Friday, March 25, 2005

Florida: Undisclosed evidence may free man from death row

Gee, does this sound like what I've been arguing all week?:

More than 20 years ago, a jury took only about an hour to convict James Floyd of murdering an 86-year-old woman in her home. They took another hour to send him to death row.

The evidence seemed compelling. Police caught Floyd cashing the victim's stolen checks. A bloodied sock, a jailhouse snitch, tire tracks and some hairs also were presented at trial.

But on Thursday, the Florida Supreme Court tossed out Floyd's conviction and death sentence because prosecutors didn't share other important evidence with defense attorneys. The ruling called the new evidence "unsettling."

That evidence included statements from a neighbor who claimed to see two other men entering the old woman's St. Petersburg house about the time of her death, as well as inconsistent reports from detectives and information about how the snitch tried to leverage his testimony for a lighter sentence on his own charges.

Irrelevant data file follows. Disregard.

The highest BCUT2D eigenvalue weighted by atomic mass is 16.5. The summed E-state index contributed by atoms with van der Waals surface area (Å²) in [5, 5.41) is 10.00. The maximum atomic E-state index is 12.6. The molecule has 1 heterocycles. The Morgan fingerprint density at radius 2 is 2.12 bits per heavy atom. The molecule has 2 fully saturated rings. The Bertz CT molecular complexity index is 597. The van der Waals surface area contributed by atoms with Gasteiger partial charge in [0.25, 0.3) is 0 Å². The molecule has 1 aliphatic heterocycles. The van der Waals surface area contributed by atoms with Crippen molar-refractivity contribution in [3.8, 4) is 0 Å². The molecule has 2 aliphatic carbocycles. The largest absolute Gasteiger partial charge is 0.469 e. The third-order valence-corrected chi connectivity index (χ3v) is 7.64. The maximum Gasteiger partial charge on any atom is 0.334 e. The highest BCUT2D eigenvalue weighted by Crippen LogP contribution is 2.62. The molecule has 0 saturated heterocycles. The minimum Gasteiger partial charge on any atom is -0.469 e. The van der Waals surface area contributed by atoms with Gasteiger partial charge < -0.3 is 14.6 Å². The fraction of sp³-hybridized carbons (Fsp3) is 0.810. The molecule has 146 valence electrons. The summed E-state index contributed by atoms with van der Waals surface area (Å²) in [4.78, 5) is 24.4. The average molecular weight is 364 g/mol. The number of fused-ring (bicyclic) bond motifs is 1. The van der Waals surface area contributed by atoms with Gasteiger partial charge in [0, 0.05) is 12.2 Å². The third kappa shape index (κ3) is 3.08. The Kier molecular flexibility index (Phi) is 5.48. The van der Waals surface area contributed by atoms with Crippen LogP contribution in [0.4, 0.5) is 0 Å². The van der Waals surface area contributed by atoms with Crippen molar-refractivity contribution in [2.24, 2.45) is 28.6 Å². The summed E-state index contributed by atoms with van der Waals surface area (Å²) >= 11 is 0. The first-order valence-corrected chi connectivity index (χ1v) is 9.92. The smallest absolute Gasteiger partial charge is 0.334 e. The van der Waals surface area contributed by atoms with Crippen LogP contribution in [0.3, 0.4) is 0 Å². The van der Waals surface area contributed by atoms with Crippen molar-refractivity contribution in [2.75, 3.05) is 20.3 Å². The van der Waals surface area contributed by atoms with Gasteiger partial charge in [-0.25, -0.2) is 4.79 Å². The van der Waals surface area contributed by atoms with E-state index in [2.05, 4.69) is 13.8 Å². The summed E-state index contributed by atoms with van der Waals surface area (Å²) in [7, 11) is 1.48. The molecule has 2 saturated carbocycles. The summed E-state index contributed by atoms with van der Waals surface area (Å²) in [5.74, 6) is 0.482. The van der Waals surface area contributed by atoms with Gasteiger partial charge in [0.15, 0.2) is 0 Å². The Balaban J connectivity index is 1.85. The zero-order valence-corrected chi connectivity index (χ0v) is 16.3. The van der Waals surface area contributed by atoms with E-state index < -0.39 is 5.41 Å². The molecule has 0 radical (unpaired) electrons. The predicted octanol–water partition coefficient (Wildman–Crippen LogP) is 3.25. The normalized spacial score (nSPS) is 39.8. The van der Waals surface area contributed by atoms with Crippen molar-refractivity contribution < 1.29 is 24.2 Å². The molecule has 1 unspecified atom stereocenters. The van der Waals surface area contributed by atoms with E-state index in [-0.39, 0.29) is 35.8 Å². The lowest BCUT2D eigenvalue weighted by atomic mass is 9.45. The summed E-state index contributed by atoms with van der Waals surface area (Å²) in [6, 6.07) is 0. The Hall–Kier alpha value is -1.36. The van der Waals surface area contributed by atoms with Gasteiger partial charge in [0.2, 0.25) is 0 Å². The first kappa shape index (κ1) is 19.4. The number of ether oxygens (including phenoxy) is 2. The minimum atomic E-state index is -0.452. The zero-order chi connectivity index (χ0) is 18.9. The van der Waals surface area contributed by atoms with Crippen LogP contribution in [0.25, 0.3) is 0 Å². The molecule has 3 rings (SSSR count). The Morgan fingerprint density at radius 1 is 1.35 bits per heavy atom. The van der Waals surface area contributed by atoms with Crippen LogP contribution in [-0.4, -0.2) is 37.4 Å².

"It's outrageous. It's important evidence," said Pam Izakowitz, Floyd's Tampa attorney. "It could exonerate Floyd. He didn't kill her."

And the blood-thirsty worshippers of the Culture of Death STILL insist that they're only concerned about "her wishes" being fulfilled.

Whose wishes again?

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